"Voluntary religious year": after leaving school in the monastery

After school, many young people are drawn out into the world.

"Voluntary religious year": after leaving school in the monastery

After school, many young people are drawn out into the world. Peter Roberg, on the other hand, retreats to the seclusion of a monastery. The 18-year-old is completing a "voluntary religious year".

Peter Roberg kneels in the shadow of the baroque monastery church. With a fine brush, the 18-year-old paints the inscription on a tombstone in the monastery cemetery with white paint. The young man has been living and working in the monastery with eight Franciscan brothers since the beginning of October.

In the room with desk, bed and cupboard, a large wooden cross and a picture of Mary next to the bathroom door are reminiscent of the monastery. "My room is twice as big as in the boarding school. The only thing that's a bit annoying here sometimes is the Wi-Fi, it doesn't always work," says Roberg. And what else bothers him? "Sometimes getting up early."

Roberg is currently one of seven participants who are completing a "voluntary religious year" in German monasteries. The project, which was initiated by the German Religious Superiors Conference (DOK), the representative of the Roman Catholic religious orders, has existed since the summer of 2019. Anyone between the ages of 18 and 75 can pray, work and live for between three and twelve months in one of around 50 participating monasteries and religious orders. Since the introduction, 51 people have completed a religious year, explains the coordinator of the project, Maria Stadler.

"I want to find a little bit more about myself, develop my religious side and maybe find my way for the future," explains Roberg. He combined his religious year in the Frauenberg monastery in Fulda with a federal voluntary service at the "Antonius" community foundation, which has been implementing an inclusive training and work project on the Frauenberg since 2016 and runs the conference and guest house in the monastery. For this he receives pocket money of 420 euros per month.

"I'm a bit of an errand boy for everything in the conference center." Roberg sets the tables for conferences, helps with the distribution of food at lunchtime or checks that everything is in order in the guest rooms. He also takes on medical trips for the brothers and helps in the household of the monastery. "He should experience our life as it is and get an insider's view of the community," says Father Cornelius Bohl, who heads the monastery in Fulda as "Guardian."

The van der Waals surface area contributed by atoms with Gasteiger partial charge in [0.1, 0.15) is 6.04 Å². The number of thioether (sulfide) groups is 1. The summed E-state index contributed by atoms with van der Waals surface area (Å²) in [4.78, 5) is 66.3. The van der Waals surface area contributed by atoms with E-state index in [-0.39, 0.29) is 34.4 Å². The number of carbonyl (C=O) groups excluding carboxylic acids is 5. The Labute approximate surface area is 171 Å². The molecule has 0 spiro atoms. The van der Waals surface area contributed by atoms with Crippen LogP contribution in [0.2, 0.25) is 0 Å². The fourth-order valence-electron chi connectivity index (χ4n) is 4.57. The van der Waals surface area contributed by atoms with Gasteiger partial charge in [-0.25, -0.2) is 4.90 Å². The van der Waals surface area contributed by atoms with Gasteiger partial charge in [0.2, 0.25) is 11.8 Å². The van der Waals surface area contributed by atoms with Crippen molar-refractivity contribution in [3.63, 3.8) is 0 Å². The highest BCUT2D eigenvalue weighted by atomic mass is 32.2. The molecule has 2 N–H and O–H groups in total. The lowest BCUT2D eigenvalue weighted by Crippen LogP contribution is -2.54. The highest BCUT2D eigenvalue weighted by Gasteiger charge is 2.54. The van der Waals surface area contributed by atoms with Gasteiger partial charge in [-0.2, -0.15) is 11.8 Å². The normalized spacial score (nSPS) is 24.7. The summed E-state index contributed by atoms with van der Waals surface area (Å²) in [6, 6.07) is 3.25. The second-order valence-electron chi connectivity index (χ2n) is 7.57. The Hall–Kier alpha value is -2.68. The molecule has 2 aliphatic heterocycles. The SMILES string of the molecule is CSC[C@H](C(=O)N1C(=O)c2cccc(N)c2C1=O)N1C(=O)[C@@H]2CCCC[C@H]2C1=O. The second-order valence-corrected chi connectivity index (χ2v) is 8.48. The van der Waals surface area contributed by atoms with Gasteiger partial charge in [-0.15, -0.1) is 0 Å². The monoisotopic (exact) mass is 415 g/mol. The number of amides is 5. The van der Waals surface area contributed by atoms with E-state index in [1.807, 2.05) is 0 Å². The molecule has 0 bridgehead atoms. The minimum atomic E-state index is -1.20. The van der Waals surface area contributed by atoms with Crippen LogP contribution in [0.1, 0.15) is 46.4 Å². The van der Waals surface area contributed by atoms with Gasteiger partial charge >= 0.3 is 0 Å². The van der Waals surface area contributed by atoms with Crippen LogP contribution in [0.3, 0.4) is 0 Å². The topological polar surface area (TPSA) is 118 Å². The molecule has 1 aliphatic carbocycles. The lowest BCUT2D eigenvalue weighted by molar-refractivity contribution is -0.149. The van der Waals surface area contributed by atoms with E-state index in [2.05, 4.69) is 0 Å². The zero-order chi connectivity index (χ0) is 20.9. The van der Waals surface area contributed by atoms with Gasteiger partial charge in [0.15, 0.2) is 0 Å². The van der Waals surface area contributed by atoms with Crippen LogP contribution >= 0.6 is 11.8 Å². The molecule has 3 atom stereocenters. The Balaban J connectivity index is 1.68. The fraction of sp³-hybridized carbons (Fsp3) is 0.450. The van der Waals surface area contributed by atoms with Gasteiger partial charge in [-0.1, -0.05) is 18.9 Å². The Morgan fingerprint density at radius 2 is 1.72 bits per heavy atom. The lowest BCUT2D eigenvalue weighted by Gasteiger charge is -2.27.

"Religious life is gradually becoming exotic. Many hardly know anything about monasteries or are even surprised that they still exist at all. I see the overall project as an opportunity for monasteries and religious people to open up and get to know life for interested people," explains Bohl.

Together with the brothers, Roberg starts his day at 7 a.m. with Lauds, the morning prayer. After a joint breakfast with the house community, his work in the conference center begins at 8 a.m. At 6:00 p.m. after work, he and the brothers meet again for Vespers, evening prayers, and supper. This is often followed by conversations about God and the world.

"The brothers are very open to everything," says Roberg. On some topics, however, he notices the age difference. "We are not an aging convent now, but we brothers could at least be Peter's father or grandfather," says Father Bohl. This is another reason why freedom is important for Roberg. "Basically, he's there for everything that makes up our lives, but we don't expect him to be there for every prayer and every mass."

Roberg therefore also spends his free time outside the monastery walls, playing the trombone in the local music club. Family and friends also come to visit regularly. "Everyone was surprised at my decision to go to the monastery because that's unusual at my age. But they think it's cool," says Roberg, who was born in Kempen on the Lower Rhine.

Roberg found out about the religious year through his religion teacher. "I grew up as a Catholic and I'm more or less religious. But I wasn't able to live it out so well at my school," says Roberg, who went to a boarding school in Meissen, Saxony, in the 6th grade.

Roberg came to the monastery in Fulda because he liked the pictures on the internet best. "I then spent my winter holidays here in February to try out living and prepare for my Abitur." After that his decision was made for the religious year on the Frauenberg, where he moved into a furnished room under the roof in October.

Unlike the eight Franciscan brothers, who can be recognized by their brown habit with a white cord, Roberg wears his everyday clothes in the monastery. He still feels integrated. "I experience a great sense of community. Some of the brothers already address me as Brother Peter."

He is also an enrichment for the Franciscan brothers. "Our religious community is enlivened when someone comes to us with an outside perspective," says his supervisor Bohl. However, the time in the monastery should not be an obligation. "The religious year should not be instrumentalised for recruiting young people. The feeling should not be aroused that we have hopes and expectations of Peter that he will join here one day," explains Father Bohl.

For Roberg, that's not out of the question after two months. "I can imagine living in a monastery," says the 18-year-old. However, a degree in classical archaeology, philosophy or theology is also conceivable. "The other option would be a family of my own. For me, it's a human need to be close to other people. That raises the question of physical contact."

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